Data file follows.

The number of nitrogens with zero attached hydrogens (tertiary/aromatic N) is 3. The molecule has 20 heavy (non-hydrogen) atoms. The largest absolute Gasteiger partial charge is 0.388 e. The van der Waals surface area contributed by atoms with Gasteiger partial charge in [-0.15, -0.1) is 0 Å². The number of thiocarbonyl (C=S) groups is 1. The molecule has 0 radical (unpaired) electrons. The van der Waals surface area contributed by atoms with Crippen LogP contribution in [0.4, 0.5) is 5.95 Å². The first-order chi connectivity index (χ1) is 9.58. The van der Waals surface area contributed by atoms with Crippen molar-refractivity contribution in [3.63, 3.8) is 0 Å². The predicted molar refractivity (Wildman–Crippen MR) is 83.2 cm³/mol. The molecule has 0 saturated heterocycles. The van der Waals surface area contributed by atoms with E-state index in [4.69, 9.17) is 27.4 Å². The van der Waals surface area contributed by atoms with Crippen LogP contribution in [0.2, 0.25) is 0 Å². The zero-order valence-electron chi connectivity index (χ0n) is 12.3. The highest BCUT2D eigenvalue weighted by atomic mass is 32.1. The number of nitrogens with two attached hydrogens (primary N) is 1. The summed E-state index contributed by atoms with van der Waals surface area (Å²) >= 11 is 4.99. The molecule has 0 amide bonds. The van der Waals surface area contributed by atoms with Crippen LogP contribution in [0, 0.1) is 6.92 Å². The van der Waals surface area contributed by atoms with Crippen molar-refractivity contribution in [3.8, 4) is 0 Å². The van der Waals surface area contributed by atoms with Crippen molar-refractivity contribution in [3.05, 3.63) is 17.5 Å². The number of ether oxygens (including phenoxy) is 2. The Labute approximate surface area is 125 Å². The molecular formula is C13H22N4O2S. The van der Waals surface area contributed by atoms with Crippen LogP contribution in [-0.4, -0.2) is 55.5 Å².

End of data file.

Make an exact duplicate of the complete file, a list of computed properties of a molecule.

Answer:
The number of nitrogens with zero attached hydrogens (tertiary/aromatic N) is 3. The molecule has 20 heavy (non-hydrogen) atoms. The largest absolute Gasteiger partial charge is 0.388 e. The van der Waals surface area contributed by atoms with Gasteiger partial charge in [-0.15, -0.1) is 0 Å². The number of thiocarbonyl (C=S) groups is 1. The molecule has 0 radical (unpaired) electrons. The van der Waals surface area contributed by atoms with Crippen LogP contribution in [0.4, 0.5) is 5.95 Å². The first-order chi connectivity index (χ1) is 9.58. The van der Waals surface area contributed by atoms with Crippen molar-refractivity contribution in [3.63, 3.8) is 0 Å². The predicted molar refractivity (Wildman–Crippen MR) is 83.2 cm³/mol. The molecule has 0 saturated heterocycles. The van der Waals surface area contributed by atoms with E-state index in [4.69, 9.17) is 27.4 Å². The van der Waals surface area contributed by atoms with Crippen LogP contribution in [0.2, 0.25) is 0 Å². The zero-order valence-electron chi connectivity index (χ0n) is 12.3. The highest BCUT2D eigenvalue weighted by atomic mass is 32.1. The number of nitrogens with two attached hydrogens (primary N) is 1. The summed E-state index contributed by atoms with van der Waals surface area (Å²) >= 11 is 4.99. The molecule has 0 amide bonds. The van der Waals surface area contributed by atoms with Crippen LogP contribution in [0, 0.1) is 6.92 Å². The van der Waals surface area contributed by atoms with Crippen molar-refractivity contribution in [3.8, 4) is 0 Å². The van der Waals surface area contributed by atoms with Crippen molar-refractivity contribution in [3.05, 3.63) is 17.5 Å². The number of ether oxygens (including phenoxy) is 2. The Labute approximate surface area is 125 Å². The molecular formula is C13H22N4O2S. The van der Waals surface area contributed by atoms with Crippen LogP contribution in [-0.4, -0.2) is 55.5 Å².